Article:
In Background, Discussion, Ecuador, Freedom of Information, Issues, Julian Assange, Latin America and the Caribbean, Wikileaks

Ecuadorian Ministry of Foreign Relations/WikiCommons and Cencilleria de Ecuador/WikiCommons

This is part 3 of a 3-part interview with Guillaume Long, the former foreign minister of Ecuador. Part 1 covers lawfare in Latin America, and part 2 covers systemic corruption. The interview has been edited in part for clarity.

By John McEvoy

Published on The Canary, Sept 21, 2019

On 22 September, Julian Assange will have served his sentence for “skipping bail” while exercising his right to political asylum in the Ecuadorian embassy in London. The UK will keep him in jail anyway, awaiting a hearing process on extradition to the US for charges under the Espionage Act. Tomorrow, in other words, Assange will effectively become what many outside of the excruciating groupthink of the corporate media have long understood: a political prisoner.

The Canary spoke exclusively with Ecuador’s former foreign minister Guillaume Long about how the UK aggressively pressured his government to hand Assange over, and the current Ecuadorian president Lenin Moreno’s historic betrayal of the WikiLeaks publisher.

You previously said in relation to Assange’s residence in the Ecuadorian embassy in London that the UK was putting the most pressure on Ecuador. In what ways?

I can tell you in general… how tense the situation was. Certainly the British governments… were very aggressive towards Ecuador, and wanted Ecuador to expel Julian Assange. They said it in a very forthright [way]. In diplomacy you have different levels of directness, and I think they used the maximum level – very aggressive.

What strikes me in hindsight is that… you would have a meeting with an official and he would look into your eyes, speak to you face to face, and pretty much say ‘you guys are paranoid’, in these words or other words: ‘The only thing we’re interested in’ – and this was reiterated time and time again by British authorities in private meetings with them –… ‘is the Swedish sexual allegations, and the right of the Swedish women to justice’.

We didn’t have a problem with that outcome. Actually, Assange didn’t have a problem with that outcome, when he talked to us, or his lawyers talked to us. But we wanted to make sure that what we were concerned about – which was the journalistic activities of Mr Assange – wouldn’t lead to an extradition. From Britain to the United States, or from Sweden to the United States.

In addition to US charges related to WikiLeaks revelations, of course, Assange faces a rape allegation in Sweden. Swedish authorities reopened this investigation at the request of the accuser’s lawyer. Notably, though, Assange’s residence in the Ecuadorian embassy was for political asylum; indeed, no government would provide asylum to somebody seeking to escape rape allegations. The Canary takes seriously the sexual assault allegations and believes that no allegations of sexual assault or rape should ever become politicised by either side.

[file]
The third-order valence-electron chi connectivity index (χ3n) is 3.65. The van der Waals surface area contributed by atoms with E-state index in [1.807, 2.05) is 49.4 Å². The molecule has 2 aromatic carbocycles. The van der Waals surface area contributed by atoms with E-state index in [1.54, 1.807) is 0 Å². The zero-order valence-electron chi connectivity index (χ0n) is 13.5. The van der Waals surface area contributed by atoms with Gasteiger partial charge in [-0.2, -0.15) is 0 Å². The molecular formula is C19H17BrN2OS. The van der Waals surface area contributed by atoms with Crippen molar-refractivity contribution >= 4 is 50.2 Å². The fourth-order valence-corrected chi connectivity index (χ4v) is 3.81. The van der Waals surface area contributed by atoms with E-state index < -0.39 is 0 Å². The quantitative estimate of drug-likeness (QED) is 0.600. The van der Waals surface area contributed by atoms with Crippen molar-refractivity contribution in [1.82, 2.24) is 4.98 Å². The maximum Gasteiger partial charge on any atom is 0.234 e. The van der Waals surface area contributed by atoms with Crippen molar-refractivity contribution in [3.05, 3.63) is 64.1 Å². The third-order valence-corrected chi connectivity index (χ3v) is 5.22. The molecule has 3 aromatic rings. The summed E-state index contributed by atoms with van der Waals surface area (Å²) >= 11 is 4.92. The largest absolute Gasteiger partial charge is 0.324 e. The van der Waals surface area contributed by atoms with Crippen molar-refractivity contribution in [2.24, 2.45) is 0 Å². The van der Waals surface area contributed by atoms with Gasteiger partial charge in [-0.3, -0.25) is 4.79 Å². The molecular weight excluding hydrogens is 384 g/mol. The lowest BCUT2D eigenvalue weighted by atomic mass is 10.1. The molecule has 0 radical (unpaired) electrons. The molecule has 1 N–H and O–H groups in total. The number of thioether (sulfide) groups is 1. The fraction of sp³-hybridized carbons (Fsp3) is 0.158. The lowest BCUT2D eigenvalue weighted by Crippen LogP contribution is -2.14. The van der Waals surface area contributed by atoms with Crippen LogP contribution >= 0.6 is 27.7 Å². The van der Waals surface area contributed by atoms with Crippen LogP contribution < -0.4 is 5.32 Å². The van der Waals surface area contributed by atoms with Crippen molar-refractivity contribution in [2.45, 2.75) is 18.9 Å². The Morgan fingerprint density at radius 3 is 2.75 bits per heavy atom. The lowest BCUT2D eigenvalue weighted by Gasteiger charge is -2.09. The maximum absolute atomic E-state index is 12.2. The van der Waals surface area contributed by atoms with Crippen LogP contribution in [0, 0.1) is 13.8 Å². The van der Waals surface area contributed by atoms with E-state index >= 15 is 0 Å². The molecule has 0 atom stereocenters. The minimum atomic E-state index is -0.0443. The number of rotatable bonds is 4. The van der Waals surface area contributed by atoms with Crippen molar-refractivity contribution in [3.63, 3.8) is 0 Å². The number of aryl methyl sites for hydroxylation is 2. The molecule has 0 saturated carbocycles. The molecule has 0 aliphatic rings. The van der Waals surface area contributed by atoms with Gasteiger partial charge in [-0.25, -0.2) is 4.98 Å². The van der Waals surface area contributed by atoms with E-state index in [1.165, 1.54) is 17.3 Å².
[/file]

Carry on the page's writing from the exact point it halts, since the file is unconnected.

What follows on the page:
The British authorities

Long continued:

Going back to what the British authorities were saying: they were saying this is about the Swedish case. And here we are in 2019 with an extradition request made by the US, that’s been accepted by British authorities… And all along, British authorities were telling Ecuador – and representatives of the Ecuadorian government, myself and others – that they would have nothing to do with a US extradition.

I think what that shows is that the successive British governments… were not telling us, the Ecuadorian government, the truth. And that in diplomacy is a problem: states have to be truthful with each other. I know this is a strong accusation, but I think that the British government did not tell the Ecuadorian government of Rafael Correa the truth…

I think the British government was incensed by the fact that a country like Ecuador could dare – well, what it probably identified as a powerless country like Ecuador, a vulnerable, developing and peripheral country like Ecuador – would dare challenge the might of Britain. I think there was an element of that… – a sort of patronising, paternalistic superiority complex there.

Do you think Lenin Moreno essentially betrayed Assange, in Rafael Correa’s words at least, and made the faeces on the walls allegations because of similar pressure being put on him. Or was it to do with a vindictiveness over the INA papers [corruption allegations against Moreno and his family] that the WikiLeaks social media pages were sharing. Or perhaps a combination of the two?

All those things are true. I think Lenin Moreno is a Shakespearean traitor in a number of ways. I really do. He betrayed Correa, he betrayed his party, he betrayed his electorate. He actually said a few weeks after being elected and being sworn into power that he hated the people who voted for him. I don’t know a lot of heads of states that have used the expression… ‘starting to hate’ the people who voted for him. Unbelievable… So I think he betrayed Ecuadorians, and he betrayed democracy, and he certainly betrayed Assange.